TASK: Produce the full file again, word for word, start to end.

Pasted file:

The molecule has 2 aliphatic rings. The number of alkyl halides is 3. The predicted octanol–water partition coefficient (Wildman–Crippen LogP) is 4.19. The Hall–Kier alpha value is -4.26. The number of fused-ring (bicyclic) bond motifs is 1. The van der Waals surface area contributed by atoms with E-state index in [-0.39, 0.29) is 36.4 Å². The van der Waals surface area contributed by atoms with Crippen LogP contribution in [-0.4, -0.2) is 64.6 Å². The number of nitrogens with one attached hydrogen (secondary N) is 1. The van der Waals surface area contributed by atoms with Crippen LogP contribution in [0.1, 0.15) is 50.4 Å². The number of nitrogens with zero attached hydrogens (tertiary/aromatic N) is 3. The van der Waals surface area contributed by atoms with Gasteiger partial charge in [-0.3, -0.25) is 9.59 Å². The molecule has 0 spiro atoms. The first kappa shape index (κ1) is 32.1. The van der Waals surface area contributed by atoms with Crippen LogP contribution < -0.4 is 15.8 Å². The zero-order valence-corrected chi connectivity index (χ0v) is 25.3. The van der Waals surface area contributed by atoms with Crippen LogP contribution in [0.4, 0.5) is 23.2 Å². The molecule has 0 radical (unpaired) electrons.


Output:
The molecule has 2 aliphatic rings. The number of alkyl halides is 3. The predicted octanol–water partition coefficient (Wildman–Crippen LogP) is 4.19. The Hall–Kier alpha value is -4.26. The number of fused-ring (bicyclic) bond motifs is 1. The van der Waals surface area contributed by atoms with E-state index in [-0.39, 0.29) is 36.4 Å². The van der Waals surface area contributed by atoms with Crippen LogP contribution in [-0.4, -0.2) is 64.6 Å². The number of nitrogens with one attached hydrogen (secondary N) is 1. The van der Waals surface area contributed by atoms with Crippen LogP contribution in [0.1, 0.15) is 50.4 Å². The number of nitrogens with zero attached hydrogens (tertiary/aromatic N) is 3. The van der Waals surface area contributed by atoms with Gasteiger partial charge in [-0.3, -0.25) is 9.59 Å². The molecule has 0 spiro atoms. The first kappa shape index (κ1) is 32.1. The van der Waals surface area contributed by atoms with Crippen LogP contribution < -0.4 is 15.8 Å². The zero-order valence-corrected chi connectivity index (χ0v) is 25.3. The van der Waals surface area contributed by atoms with Crippen LogP contribution in [0.4, 0.5) is 23.2 Å². The molecule has 0 radical (unpaired) electrons.